Why Burt Reynolds's cameo on 'The Golden Girls' mattered so much

Raechal Leone Shewfelt
Editor, Yahoo Entertainment
Burt Reynolds guests on “The Golden Girls.” (Photo: ABC Photo Archives/ABC via Getty Images)

Just like cheesecake or Rose’s stories about St. Olaf, Burt Reynolds, who died Thursday at 82, was an essential part of The Golden Girls.

His cameo in an early episode of the classic sitcom, which was about four older women navigating their post-marriage lives together and ran from 1985 to 1992, was responsible for one of the show’s most memorable moments. Reynolds’s name also was sprinkled throughout the series, often in reference to his real-life Burt Reynolds Dinner Theatre in Jupiter, Fla., roughly 90 miles from the characters’ hometown of Miami. But “Mr. Burt Reynolds” (spoken in the thick Southern accent that actress Rue McClanahan used for her character, Blanche Devereaux) was more than just set dressing. His role was about what he meant to the women — including Dorothy Zbornak (Bea Arthur), Rose Nylund (Betty White), and Sophia Petrillo (Estelle Getty) — who were senior citizens, sure, but hadn’t yet retired from life and certainly still took notice of a handsome man.

“I think that [Burt Reynolds] was shorthand for virile, masculine sex symbol,” Jim Colucci, the author of Golden Girls Forever, told Yahoo Entertainment. “These were women that the writers were always trying to show were still active in every way, including sexually, and having vibrancy in every way, including sexually. And so, what better shorthand to show they were interested in a hunk than to name the hunk of the day, who was Burt.”

Burt Reynolds pictured in July 1980 in Los Angeles. (Photo: Ron Eisenberg/Michael Ochs Archives/Getty Images)

As Colucci wrote in his 2016 book, Reynolds’s appearance on the show was a big deal for other reasons too. It was the show’s first major cameo, featured on “Ladies of the Evening,” the second episode of the show’s second season, which aired on Oct. 4, 1986.

In the episode, Blanche surprises the women by telling them she won three tickets (poor Sophia is left out) to attend a movie premiere and meet Reynolds afterward. Blanche, Rose, and Dorothy head out for their big night, only to be mistaken for prostitutes. It’s Sophia who eventually nabs their tickets, after the others end up in jail, and makes fast friends with Reynolds. The star himself makes his only physical appearance in the final seconds of the episode, when he shows up at the house to pick up Sophia for lunch and quickly delivers a memorable line, “Which one’s the slut?” — in the most Burt Reynolds way. Colucci calls it “one of the most beloved moments in the entire series,” a moment that ends with Blanche, Rose, and Dorothy all raising their hands and saying “I am.”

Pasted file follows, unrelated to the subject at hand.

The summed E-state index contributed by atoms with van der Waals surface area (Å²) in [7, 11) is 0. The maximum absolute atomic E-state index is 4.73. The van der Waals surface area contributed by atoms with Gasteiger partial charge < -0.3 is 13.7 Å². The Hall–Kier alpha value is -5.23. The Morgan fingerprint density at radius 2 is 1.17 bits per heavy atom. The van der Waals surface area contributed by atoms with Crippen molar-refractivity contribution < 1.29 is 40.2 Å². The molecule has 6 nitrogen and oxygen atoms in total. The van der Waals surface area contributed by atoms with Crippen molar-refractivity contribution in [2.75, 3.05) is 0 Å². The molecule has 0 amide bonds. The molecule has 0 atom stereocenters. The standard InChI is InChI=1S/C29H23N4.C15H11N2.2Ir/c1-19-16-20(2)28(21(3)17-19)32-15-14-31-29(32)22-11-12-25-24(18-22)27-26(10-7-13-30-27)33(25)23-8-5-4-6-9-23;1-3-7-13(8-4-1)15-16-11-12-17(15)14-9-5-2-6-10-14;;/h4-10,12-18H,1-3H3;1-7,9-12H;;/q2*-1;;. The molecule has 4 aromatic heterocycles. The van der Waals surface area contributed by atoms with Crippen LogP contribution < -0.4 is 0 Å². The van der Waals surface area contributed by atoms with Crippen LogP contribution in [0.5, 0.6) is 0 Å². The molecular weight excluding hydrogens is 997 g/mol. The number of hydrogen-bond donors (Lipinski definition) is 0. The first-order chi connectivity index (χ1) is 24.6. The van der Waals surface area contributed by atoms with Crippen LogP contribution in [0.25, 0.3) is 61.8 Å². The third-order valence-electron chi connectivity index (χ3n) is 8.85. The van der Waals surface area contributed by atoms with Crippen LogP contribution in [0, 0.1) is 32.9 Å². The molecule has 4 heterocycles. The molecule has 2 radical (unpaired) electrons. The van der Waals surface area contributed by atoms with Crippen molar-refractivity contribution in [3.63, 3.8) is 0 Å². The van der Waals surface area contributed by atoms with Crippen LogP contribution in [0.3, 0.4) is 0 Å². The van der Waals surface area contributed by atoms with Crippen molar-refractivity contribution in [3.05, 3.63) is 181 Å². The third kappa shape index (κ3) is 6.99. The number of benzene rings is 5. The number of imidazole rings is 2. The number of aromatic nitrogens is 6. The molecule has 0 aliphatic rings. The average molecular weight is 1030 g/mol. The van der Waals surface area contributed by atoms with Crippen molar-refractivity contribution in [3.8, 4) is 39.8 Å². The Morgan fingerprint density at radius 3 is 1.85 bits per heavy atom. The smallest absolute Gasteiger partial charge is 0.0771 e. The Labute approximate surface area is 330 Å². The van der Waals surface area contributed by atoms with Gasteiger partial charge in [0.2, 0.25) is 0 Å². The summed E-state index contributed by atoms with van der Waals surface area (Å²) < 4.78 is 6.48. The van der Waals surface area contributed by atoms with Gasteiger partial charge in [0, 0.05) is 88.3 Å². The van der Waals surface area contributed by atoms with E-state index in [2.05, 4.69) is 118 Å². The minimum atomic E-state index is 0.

Reynolds’s cameo was fun for viewers, as well as the cast and crew of the show.

“Because they knew that they were, obviously, a hit in the ratings,” Colucci said, “but they started to hear throughout this first season and into the second season that there were celebrities out there watching, and a lot of times, they would come into the office, particularly Betty White, because she had been in Hollywood so long, she was so social and very connected, and so often she would come in and say to everybody, “Guess what? Guess who I heard really likes our show?”

In a May 1992 episode, Estelle Getty, left, Bea Arthur, Betty White, and Rue McClanahan share their favorite dessert. (Photo: Joseph Del Valle/NBCU Photo Bank)

And every time, they’d be, “Wow, that person watches us!’ Because, again, they’d been making this kind of in a vacuum in a way, and then they were so honored to hear when big celebrities liked them.”

When Reynolds, just a few years away from box office hits such as The Best Little Whorehouse in Texas and The Cannonball Run, approved, they reached out to him to see if he’d be interested in coming on. It was much rarer in those days to see a movie star on a TV show, successful or not, but it wasn’t impossible.

“And I remember Rue McClanahan telling me that that was one of those moments where, when Burt said, ‘Yes, I will do the show,’ and came and did it, that they thought, ‘Hot damn, this show is really special. This is something,’” Colucci said of the actress, who died in 2010. “So it’s a watershed moment for a show.”

The episode was the fifth-most-watched program of the week, according to the national Nielsen ratings. It had come at an opportune time for Reynolds as well.

The suave star of The Longest Yard and many other movies was eager to show that he was healthy and ready to work, following rumors that AIDS, at the height of panic over it, had caused his physical decline. In reality, Reynolds had suffered an injury while filming City Heat with Clint Eastwood in 1984 — he’d been mistakenly hit in the face with a real chair instead of a prop one — and dropped 40 pounds because it hurt to eat. He was also, by that time, just past his early-career prime.

The girls didn’t mind one bit.

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